This forum is an intelligent place already, shadow. Of course intelligence is gaussian, and so it's here ;) (don't take this as a statement of any of the people involved in this thread, haven't read enough to do so). Everyone has it's unique way of processing with those things. Your approach is known to be scientif and analytic, that's fine, other people use different approaches, don't blame them. JuniperBerry, you for an example use the mythological approach and as far as I can judge this, you do this with expertise. This is not my approach though, but I really value it :) So shadow, I really think this is not a matter of intelligence but a matter of approach, so don't insult people. Shadow, you are obviously not into folklore and mythology, so why even look in this subsection if you can't bring enough tolerance with you?

Also Shadow, you can make a difference with telling people the limits of their belief without saying they are stupid. You can say them the ways how this will not work and leave it open to others to think about ways how it cold work for themselves. Cause you can only say why you think or science think this will not work, you can't say with science things are not real only because you don't know how. About 200 hundred years ago people would have laughed about relativity and quantum mechanics, because people couldn't imagine that. If you use the scientific approach do it right. Just state what you know and nothing more. You know mermaids could not have bread due to the evolution theory? Know it's only a theory and one that is often misunderstood. You ask why no one tells stories about the mermens and children? Because noone is interested in them, cause they were only spotted by horny sailors :p

So scientific approach: Tell why you think the theory of the existence of the mermaids is wrong, tell the limits of your mental model.For example:
I really don't believe those exist, because they are quite huge and were spotted by seamen but never by all those observing cameras? Even though it's said they even live in rivers and not only the deep sea? This really raises doubt in myself. I can't believe they have a real physically existance, cause I can't imagine any theory how they could have developing. What were their ancestors? Do they relate to the homo sapiens? When did they both split up or was it a parallel evolution? I can't say anything about their reality in any other planes. Maybe they are some spirits or maybe it's some archetype who lingers in the soul of lonely seamen. They definately have an origin and it would be interesting to know more about it. But I highly doubt we will find a corpse someday ;)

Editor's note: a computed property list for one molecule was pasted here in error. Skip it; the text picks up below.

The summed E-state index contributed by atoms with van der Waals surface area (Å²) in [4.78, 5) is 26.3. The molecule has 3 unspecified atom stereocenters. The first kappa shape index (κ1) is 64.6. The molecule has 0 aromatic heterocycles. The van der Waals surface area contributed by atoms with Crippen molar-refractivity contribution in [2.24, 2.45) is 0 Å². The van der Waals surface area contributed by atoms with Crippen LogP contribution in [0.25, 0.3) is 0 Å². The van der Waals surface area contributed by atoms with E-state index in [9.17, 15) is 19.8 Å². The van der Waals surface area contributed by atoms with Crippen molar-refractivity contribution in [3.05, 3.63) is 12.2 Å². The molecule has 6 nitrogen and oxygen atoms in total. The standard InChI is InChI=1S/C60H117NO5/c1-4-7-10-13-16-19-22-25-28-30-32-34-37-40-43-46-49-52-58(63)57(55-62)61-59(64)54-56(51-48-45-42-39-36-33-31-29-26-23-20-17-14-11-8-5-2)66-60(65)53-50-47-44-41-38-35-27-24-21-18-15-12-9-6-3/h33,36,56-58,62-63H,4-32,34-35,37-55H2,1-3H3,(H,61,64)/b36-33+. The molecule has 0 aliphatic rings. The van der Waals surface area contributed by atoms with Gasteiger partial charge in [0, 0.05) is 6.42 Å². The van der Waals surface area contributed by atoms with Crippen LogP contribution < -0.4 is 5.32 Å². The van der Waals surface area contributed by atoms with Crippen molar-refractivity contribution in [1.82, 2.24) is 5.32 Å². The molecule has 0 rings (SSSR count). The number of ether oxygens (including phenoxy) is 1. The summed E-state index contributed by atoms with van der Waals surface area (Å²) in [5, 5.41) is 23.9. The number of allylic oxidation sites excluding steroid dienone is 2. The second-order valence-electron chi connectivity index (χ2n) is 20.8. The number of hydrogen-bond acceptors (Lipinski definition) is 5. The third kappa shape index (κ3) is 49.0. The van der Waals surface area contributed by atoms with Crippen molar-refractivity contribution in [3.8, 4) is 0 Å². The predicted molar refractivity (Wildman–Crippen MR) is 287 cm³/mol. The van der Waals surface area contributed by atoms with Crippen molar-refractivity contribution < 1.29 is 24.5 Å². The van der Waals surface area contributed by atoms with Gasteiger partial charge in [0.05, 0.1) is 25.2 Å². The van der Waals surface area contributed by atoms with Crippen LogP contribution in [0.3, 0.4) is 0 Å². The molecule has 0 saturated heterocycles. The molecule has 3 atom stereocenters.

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Re: Mermaids

Postby Starwitch » Tue Nov 23, 2010 10:33 am

You guys are free to talk about Mermaids on this forum. That's the whole point of having a "Folklore and Myths" forum.

I removed the insulting posts so you can continue talking about mermaids. If something in this thread doesn't make total sense it's because part of the conversation was removed.

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Re: Mermaids

Postby unbreakablespirit » Fri Nov 26, 2010 10:27 pm

Thank you StarWitch.

I believe mermaids exist, yes, they are also mythical creatures often used in fairy tails such as 'Peter Pan', 'Harry Potter' ext. but, if mermaids are so unthinkable then answer this, who can be so creative enough that way back in time when thinking about the mixture of animals [Such as the liger, Tiger/Lion] was so 'outrageous'? If someone way back then mentioned something about men/woman living under water with gills and a tail the would think they've gone mad! Obviously no one in say anything about them unless if they truly believed in them so very long ago when rumor first came out. BUt then again I'm not saying there ARE real, I'm just saying I believe.
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Re: Mermaids

Postby WhiteOne » Fri Dec 24, 2010 1:35 am

I love the image of the mermaid-- partially because I was a young child when "The Little Mermaid" came out--but also because mermaid embodies the qualities I see in the sea. ( I will be using the terms "sea" and "ocean" interchangeably, because things like "sea stars" and "sea lions" live in the ocean as well--)
I have never lived away from the ocean. The closest I have lived was across the street and the farthest away was 15 miles.
The see is a paradoxical place. On one hand we have the birth of terrestrial beings coming from the ocean, and its plethora of mystery (the ocean is still very unknown to us--they have even discovered ecosystems that live independently from sunshine down there.) On the other hand, the ocean is a violent and destructive place. It overturns boats and drowns people. I live on the Pacific where it is cold and constantly crashing.
Mermaids are the embodiment of our wish to join the violent unknown. They are also distinctly feminine, just like (in my opinion)the ocean--which is also associated with the moon who controls the tides and is also often viewed as feminine due to the association of the menstrual cycle with the lunar cycle.
I also like the myth of Selkies. The Mermaid will remain one of those mythological beings which is definitely alive in my mind, just as the desire to swim among the sea anemones in the wild sea will always be alive as well.
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Re: Mermaids

Postby ScarlettRose » Sun Jan 02, 2011 4:05 pm

This is super interesting (:
I love mermaids & do believe in them! :D
Breathing in I feel gratitude; Breathing out I give thanks.
Breathing in I feel joyful; Breathing out I celebrate.
Breathing in I know compassion; Breathing I am compassion.
Breathing in I feel loved; Breathing out I offer love.
Breathing in I am still; Breathing out I am at peace.
Om.